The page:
Friday, June 11, 2010

Feeling the feelings

Whatever they are. I get to feel them. It has been a sad week. Any week when you go to the funeral of a 31 year old mother of three children - who was sober for 5 months - is sad. She is now gone. Her smile will never light up our meeting again, and her sandalwood perfume is now missing from the room. I remember asking my friend "how come it smells like incense in here?" when M. first started coming around.... she told me it was M. Oh dear. I didn't know. I didn't really know M., I just saw her coming to meetings. She has the same name as my daughter. She was the same age as my daughter. She hooked right up with people in the group. And some of those people are really hurting now.

One of my sponsee's mother in law died this week. She is dealing with cleaning out a house and all that goes with that... including all the strange interpersonal stuff that happens in a family after Mom dies. God bless her, she is just being there for the people who need her right now. Just like she did when her dad was dying. We get to do that as sober people. It is not fun, but it is one of the greatest blessings of sobriety - at least if you ask me. We get to be of service to our families - maybe for the first time in our lives.

I went to a speaker's meeting this morning and heard a man I know speak. It was delightful because he is a World War II veteran. There are not many of those left. And, I am afraid, there are even less each day. When I first saw him, I thought "oh, he doesn't look good, his color is bad." And as he spoke, he told of a meeting with a bunch of doctors yesterday. They told him 6 months - maybe a year. He is hoping to buck those odds. He also said he is not afraid to die - because of the closeness he feels with God - as a direct result of his years in Alcoholics Anonymous.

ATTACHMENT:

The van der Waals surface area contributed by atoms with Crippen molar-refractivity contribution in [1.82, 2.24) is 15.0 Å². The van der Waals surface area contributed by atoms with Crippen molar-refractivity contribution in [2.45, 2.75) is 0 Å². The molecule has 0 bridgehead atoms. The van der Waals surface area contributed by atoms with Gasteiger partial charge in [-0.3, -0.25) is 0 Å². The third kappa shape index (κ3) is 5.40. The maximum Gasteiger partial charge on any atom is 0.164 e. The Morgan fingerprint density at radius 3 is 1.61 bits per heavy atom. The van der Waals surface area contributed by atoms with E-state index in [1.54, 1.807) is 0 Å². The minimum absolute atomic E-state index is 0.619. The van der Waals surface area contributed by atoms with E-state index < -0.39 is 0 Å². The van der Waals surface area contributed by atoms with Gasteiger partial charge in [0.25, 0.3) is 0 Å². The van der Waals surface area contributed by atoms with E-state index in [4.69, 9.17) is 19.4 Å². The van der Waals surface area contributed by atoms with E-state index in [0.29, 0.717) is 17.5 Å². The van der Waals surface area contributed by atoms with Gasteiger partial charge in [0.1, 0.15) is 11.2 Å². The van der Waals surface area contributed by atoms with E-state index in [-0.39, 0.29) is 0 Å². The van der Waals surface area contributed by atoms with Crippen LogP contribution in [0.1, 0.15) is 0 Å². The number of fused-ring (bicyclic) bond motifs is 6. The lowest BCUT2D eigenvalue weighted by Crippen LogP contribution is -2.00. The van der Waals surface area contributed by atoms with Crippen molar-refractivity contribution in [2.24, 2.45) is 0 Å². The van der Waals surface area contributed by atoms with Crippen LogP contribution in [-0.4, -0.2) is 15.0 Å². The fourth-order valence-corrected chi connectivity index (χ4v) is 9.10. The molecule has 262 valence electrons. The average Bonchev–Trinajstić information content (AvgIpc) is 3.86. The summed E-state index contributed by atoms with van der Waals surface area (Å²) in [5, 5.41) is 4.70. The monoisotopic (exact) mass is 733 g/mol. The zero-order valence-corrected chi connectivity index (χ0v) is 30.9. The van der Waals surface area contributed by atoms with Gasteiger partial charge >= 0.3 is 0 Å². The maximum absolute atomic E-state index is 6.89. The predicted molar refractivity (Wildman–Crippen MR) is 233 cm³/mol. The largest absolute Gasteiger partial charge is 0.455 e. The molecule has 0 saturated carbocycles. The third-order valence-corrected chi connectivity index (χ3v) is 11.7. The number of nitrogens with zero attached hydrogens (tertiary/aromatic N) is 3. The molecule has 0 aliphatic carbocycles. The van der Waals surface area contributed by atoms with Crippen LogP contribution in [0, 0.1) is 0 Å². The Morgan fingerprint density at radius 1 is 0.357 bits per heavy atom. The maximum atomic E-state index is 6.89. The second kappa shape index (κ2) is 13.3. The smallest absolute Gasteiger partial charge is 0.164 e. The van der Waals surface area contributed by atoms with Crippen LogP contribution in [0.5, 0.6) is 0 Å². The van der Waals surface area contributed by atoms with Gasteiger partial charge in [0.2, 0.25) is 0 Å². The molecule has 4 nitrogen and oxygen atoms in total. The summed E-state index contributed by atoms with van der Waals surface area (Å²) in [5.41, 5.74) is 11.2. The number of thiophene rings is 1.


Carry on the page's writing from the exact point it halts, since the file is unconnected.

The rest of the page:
And then, on the other hand....
On Thursday I got to see a man pick up a 60 day chip. I got to see a young man celebrate 6 months. And I got to see my friend celebrate 17 years of sobriety.

Life does go on. The rain is coming down, it is cool outside. I hope to sleep well tonight and get to the meeting tomorrow morning early. I am on a 2 week break between the spring and summer sessions of my running club, so I am not meeting them at the insane hour on Saturday morning.

Sorry to be depressing. This is just what is going on in my little corner of the world today. I am still grateful that I get to lay my head down on my pillow tonight in peace. No hate. No anger. No resentment. Some sadness, but that is life sometimes.

8 comments:

Hope said...

Oh, those poor children to be without their mother.

My home group is the safest place for me to go when there are losses in my life. So much love and support there.

dAAve said...

I've always been able to accept that death is part of life. The longer I live, the more death I'll experience. Not to say it isn't sad.

Em said...

I'm sorry for the loss of that mother.

On a lighter note, I love watching people get chips :)

Syd said...

It is good to let the feelings flow through me--good and bad. It is indeed part of life. And death will come to each of us one day. Today I'm just glad to be here.

Scott said...

real stuff... real life, and today we can handle it all...

Andrew said...

I have had many people close to me die and it does not get any easier to let them go. At least for me.

Being sober I get to experience the feelings and process them and come to a better understanding.

Carverlane said...

I heard a guy share in a meeting yesterday that these are "bonus days" for us, these days of being of service to other people. Because we wouldn't have been here to do that but for the grace of God. I like that.

Kim from sAn Antonio

Linda Myers said...

I used to think if I drank alone in my house I could avoid all the pain of other people's lives. Now I decide to go to meetings and experience it all. This way is much better.